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Does the Micron layering technology have value in other semis?

My (contrary) prediction is that scaling will happen by chiplets flipchipped onto 350nm (calculate for skin effect), and fast turnaround minifabs that mimic the TSMC 40g process (my personal favorite) that allow ASICs to infiltrate the power hungry sloths (the 4 letter F word). Less SOC, more SIP. Less 3D, more 2D. Higher recurring, less NRE.
This discussion was about if Micron's NAND stacking capabilities would revolutionize semis as a whole or just NAND flash. As for "ram chiplets" there is no such thing. There are RAM dies that can be packaged with other dies in a DIMM. They can also be put inside a 3D stack of DRAM dies (HBM). You can further stack these HBM dies onto an interposer of some kind to lower latency. Finally you can just stack the DRAM package(s) ontop of another logic package (think products like lakefield). None of these techniques is special or new though and has been done for years. All of these are also with regular DRAM dies in a slightly different package, rather than some special chiplet technology.

The industry would not be moving to CFET if there was a thermal runaway problem or a massive decrease in PPW. For this reason I have no reason to doubt the thermal issues are manageable for stacks of a few layers.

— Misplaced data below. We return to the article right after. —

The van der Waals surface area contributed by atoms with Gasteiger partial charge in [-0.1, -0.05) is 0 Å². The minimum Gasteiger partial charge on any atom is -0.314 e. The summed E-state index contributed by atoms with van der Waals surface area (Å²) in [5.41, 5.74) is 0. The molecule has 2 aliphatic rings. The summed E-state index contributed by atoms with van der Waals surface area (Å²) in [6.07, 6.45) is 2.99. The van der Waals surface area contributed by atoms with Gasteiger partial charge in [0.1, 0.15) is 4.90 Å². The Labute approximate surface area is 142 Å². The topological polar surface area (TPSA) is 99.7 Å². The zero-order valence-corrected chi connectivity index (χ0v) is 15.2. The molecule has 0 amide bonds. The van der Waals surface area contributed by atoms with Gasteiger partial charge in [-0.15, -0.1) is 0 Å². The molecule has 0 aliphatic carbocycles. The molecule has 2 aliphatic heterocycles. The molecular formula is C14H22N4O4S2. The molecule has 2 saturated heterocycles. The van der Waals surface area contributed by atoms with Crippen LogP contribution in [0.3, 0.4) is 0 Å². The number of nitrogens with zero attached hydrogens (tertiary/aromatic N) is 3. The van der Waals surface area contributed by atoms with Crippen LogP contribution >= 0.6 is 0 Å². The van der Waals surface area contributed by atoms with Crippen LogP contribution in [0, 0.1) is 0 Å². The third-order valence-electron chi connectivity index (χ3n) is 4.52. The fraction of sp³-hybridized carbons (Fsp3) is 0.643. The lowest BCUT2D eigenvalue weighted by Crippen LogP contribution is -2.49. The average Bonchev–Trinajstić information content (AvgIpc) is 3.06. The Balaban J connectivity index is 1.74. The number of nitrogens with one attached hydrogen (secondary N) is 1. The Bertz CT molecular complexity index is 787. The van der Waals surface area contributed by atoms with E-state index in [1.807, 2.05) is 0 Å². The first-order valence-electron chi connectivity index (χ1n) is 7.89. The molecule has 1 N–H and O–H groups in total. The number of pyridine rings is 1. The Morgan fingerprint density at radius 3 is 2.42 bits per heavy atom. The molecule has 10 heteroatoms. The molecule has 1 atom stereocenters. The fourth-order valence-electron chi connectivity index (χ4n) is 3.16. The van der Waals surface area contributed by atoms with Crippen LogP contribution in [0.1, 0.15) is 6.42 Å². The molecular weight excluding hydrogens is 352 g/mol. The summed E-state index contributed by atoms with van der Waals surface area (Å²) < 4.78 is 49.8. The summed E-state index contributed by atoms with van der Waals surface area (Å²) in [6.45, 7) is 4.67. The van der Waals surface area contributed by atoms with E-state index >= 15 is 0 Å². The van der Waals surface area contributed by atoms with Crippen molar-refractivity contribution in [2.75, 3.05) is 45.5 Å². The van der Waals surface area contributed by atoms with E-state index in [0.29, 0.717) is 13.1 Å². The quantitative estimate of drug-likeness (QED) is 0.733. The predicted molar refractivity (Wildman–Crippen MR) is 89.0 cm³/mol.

Already being done by just about everybody for years. As for what I was talking about: I was talking about if some CFET decendent or some parallel development could allow for stacking dozens rather than just 2 device layers like CFET, that would make ALL prior logic nodes irrelevant besides for things like power electronics. I wouldn't be surprised if doing so required some beyond CMOS technology. However my point was that if logic could ever find a cheat around device scaling like NAND did, then logic could enter a cost per FET scaling era comparable to what we saw in the 60s and 70s with the invention of the IC.

I don't recall seeing this technique being discussed by others, and to be honest I don't really understand the value prop since the array logic is already on the bottom for traditional NAND (imbedded in between the BOL). What benefit is there to breaking that device layer out onto another wafer and then bonding that to your wafer with your NAND? Seems like a more complicated way to have the same result.
I just saw an article saying Kioxia's new 218 layer process is two bonded wafers.
I had to ask. HBM sounded so nice. We will stick to 130um bump pitches and serial interfaces. Thanks!